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The musical, with its rock song score written by sexualitu singer and composer Duncan Sheik and script and lyrics penned by screenwriter and poet Steven Sater, succeeds in taking a subject as overdone in the contemporary world as sex and made it strange again, according to The New York Times critic Charles Isherwood. The teenage ex per ience But the two creators say they wanted the musical to be less about sex itself than about staying true to teen spirit. All the cast members are between 17 and 22 years old. It's not his first time to work with composer Sheik.
He wrote the lyrics for the musician's third album. Sheik said he was attracted to the project in part because of what he sees as an acceptance of and even attraction to violence in the culture, while sexuality is feared by many.
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He published the play at his own expense, focusing on the budding sexual maturity of sexuwlity in what he saw as a sexually repressed teej. The play was centuryy performed in in Germany and had its first English-language performance in Because of its content, the play was frequently banned. In England, it wasn't allowed until The English-language debut was almost shut down by New York City authorities, who said it was pornographic, and only a Supreme Court injunction allowed the play to go on. Even when other causes were present, sickness and debility were frequently ascribed to masturbation - the great erotic subject described as vigorously as it was denounced.
Ailments afflicting adolescent girls were similarly said to signify abnormal sexual excitation. With punitive therapy in mind, some doctors erased sexual pleasure through barbaric practices such as penile cauterisation and clitorodectomy. For the same reasons, 'irregular' sexual activity was condemned.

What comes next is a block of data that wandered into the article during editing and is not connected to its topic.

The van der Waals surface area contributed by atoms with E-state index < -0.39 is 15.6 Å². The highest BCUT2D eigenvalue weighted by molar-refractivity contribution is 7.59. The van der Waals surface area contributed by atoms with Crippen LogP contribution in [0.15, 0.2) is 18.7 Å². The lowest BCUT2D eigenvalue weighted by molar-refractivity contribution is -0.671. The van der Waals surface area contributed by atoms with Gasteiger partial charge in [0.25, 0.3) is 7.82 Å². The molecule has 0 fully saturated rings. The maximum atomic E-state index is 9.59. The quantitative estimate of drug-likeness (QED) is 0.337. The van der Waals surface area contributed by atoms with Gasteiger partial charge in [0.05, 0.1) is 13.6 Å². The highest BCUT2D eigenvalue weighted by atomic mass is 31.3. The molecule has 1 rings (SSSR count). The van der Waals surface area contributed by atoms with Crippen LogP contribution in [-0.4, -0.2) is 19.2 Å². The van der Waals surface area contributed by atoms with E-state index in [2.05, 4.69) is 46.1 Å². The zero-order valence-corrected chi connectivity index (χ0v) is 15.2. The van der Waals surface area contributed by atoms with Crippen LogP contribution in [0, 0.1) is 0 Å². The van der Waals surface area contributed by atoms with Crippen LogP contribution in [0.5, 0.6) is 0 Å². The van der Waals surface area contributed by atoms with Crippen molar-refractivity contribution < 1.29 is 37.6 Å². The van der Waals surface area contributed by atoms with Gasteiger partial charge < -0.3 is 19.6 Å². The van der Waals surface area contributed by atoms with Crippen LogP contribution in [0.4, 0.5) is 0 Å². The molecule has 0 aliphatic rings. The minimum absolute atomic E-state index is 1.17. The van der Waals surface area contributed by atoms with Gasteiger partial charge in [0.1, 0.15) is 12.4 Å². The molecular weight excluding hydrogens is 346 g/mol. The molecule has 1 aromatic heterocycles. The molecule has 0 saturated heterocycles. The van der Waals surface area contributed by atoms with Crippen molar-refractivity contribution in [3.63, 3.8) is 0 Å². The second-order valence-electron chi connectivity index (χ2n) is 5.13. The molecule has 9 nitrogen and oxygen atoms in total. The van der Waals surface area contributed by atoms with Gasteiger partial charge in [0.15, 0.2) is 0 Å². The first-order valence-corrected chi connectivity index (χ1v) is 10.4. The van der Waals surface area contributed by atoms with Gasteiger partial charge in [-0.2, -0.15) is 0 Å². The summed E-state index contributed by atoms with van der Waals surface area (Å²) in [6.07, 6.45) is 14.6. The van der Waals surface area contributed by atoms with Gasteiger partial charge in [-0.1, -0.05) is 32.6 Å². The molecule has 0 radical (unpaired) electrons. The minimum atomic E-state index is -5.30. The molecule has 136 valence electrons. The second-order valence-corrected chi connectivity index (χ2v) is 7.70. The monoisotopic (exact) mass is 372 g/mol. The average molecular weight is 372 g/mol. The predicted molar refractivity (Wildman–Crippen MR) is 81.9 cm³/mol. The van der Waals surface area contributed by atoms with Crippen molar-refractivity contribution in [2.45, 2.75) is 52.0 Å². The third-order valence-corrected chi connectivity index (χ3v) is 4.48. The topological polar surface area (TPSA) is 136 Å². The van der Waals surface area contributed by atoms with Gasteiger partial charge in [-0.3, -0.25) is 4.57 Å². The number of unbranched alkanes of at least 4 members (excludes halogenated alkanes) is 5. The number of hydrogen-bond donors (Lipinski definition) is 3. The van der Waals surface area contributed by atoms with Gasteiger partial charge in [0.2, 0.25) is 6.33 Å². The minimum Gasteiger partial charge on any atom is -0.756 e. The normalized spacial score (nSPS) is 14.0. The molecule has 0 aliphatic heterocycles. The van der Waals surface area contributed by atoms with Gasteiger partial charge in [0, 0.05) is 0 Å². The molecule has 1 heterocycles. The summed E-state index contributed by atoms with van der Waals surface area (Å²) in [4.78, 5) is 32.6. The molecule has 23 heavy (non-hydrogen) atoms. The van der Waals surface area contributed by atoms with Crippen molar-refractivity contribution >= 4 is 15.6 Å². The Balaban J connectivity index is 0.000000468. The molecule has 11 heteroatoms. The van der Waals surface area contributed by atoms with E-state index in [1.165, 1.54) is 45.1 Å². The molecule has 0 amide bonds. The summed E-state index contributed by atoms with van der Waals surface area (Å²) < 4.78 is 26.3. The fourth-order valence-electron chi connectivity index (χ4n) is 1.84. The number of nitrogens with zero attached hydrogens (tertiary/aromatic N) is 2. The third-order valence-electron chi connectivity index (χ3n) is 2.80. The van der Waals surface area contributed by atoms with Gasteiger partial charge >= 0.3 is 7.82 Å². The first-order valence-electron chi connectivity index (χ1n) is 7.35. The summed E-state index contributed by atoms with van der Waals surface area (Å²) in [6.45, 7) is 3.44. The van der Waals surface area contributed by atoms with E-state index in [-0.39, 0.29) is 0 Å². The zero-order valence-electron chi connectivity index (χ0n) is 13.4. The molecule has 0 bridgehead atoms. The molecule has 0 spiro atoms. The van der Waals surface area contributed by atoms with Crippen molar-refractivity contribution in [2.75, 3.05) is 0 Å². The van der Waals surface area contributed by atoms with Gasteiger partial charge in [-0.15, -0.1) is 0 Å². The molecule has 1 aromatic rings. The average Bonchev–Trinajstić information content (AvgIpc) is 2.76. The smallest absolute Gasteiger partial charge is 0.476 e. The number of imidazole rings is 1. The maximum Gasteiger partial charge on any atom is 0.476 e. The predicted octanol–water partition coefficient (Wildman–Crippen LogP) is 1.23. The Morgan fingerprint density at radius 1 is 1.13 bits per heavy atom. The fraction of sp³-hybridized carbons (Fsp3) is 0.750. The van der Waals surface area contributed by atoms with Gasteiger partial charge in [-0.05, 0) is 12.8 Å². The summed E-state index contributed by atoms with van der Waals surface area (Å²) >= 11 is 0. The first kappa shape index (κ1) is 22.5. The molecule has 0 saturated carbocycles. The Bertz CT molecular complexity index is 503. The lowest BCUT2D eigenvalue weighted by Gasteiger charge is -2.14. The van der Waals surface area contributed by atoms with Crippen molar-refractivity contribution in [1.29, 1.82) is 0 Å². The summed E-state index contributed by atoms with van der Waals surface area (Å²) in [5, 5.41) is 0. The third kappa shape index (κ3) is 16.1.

sesuality There is ample evidence that many working-class couples anticipated marriage or rather married once a baby was on the way. But the ratio of illegitimate births was relatively low, albeit a constant topic of drama in poetry, painting and fiction - notable examples being the outcast single mothers depicted in paintings by Richard Redgrave and Fred Walker, and in fiction by George Eliot's Hetty Sorrel and Thomas Hardy's Fanny Robin. In real life, social censure was so grave that many single mothers handed their babies to the Foundling Hospital or in desperation committed infanticide.
Changing views of prostitution Prostitution remained a major topic of social concern.
The early, time-honoured view that, like the poor, prostitutes were a fact of life was replaced in the s by a social morality that anathematised sexual licence and especially its public manifestations. Gathering intensity as the urban population rose, and with it the 'circulating harlotry' in the streets, theatres and pleasure gardens, moral panic over prostitution was at its height in the s and early s. In part, this was because it betokened visible female freedom from social control. As daughters, employees or servants, young women were subject to male authority; as whores they enjoyed economic and personal independence.